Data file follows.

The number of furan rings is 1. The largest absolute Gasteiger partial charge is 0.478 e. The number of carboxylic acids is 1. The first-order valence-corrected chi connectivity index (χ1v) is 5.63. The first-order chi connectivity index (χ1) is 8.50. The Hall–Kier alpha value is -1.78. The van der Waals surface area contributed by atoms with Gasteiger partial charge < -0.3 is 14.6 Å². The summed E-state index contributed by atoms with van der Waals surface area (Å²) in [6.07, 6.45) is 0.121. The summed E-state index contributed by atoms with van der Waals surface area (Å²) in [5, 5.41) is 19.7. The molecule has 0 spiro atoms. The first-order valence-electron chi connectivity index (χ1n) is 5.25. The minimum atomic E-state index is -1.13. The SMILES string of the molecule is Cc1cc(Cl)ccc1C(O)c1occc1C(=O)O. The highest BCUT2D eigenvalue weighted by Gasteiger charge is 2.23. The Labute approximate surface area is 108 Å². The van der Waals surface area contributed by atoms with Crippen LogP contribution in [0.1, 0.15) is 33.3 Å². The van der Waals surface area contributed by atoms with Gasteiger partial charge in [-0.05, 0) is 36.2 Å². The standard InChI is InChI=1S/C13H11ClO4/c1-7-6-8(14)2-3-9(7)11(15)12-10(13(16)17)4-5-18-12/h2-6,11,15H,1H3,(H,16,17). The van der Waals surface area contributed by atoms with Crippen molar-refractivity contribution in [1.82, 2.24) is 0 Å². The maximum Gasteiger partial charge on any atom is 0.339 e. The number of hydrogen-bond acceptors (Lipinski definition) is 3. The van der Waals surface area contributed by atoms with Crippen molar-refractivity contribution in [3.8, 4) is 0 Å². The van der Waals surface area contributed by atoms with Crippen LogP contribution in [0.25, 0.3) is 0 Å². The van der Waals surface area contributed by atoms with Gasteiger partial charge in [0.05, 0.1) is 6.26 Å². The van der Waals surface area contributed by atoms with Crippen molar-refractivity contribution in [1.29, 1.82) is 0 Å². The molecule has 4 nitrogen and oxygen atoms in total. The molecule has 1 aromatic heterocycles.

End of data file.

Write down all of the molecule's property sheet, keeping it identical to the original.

The number of furan rings is 1. The largest absolute Gasteiger partial charge is 0.478 e. The number of carboxylic acids is 1. The first-order valence-corrected chi connectivity index (χ1v) is 5.63. The first-order chi connectivity index (χ1) is 8.50. The Hall–Kier alpha value is -1.78. The van der Waals surface area contributed by atoms with Gasteiger partial charge < -0.3 is 14.6 Å². The summed E-state index contributed by atoms with van der Waals surface area (Å²) in [6.07, 6.45) is 0.121. The summed E-state index contributed by atoms with van der Waals surface area (Å²) in [5, 5.41) is 19.7. The molecule has 0 spiro atoms. The first-order valence-electron chi connectivity index (χ1n) is 5.25. The minimum atomic E-state index is -1.13. The SMILES string of the molecule is Cc1cc(Cl)ccc1C(O)c1occc1C(=O)O. The highest BCUT2D eigenvalue weighted by Gasteiger charge is 2.23. The Labute approximate surface area is 108 Å². The van der Waals surface area contributed by atoms with Crippen LogP contribution in [0.1, 0.15) is 33.3 Å². The van der Waals surface area contributed by atoms with Gasteiger partial charge in [-0.05, 0) is 36.2 Å². The standard InChI is InChI=1S/C13H11ClO4/c1-7-6-8(14)2-3-9(7)11(15)12-10(13(16)17)4-5-18-12/h2-6,11,15H,1H3,(H,16,17). The van der Waals surface area contributed by atoms with Crippen molar-refractivity contribution in [1.82, 2.24) is 0 Å². The maximum Gasteiger partial charge on any atom is 0.339 e. The number of hydrogen-bond acceptors (Lipinski definition) is 3. The van der Waals surface area contributed by atoms with Crippen molar-refractivity contribution in [3.8, 4) is 0 Å². The van der Waals surface area contributed by atoms with Crippen LogP contribution in [0.25, 0.3) is 0 Å². The van der Waals surface area contributed by atoms with Gasteiger partial charge in [0.05, 0.1) is 6.26 Å². The van der Waals surface area contributed by atoms with Crippen molar-refractivity contribution in [1.29, 1.82) is 0 Å². The molecule has 4 nitrogen and oxygen atoms in total. The molecule has 1 aromatic heterocycles.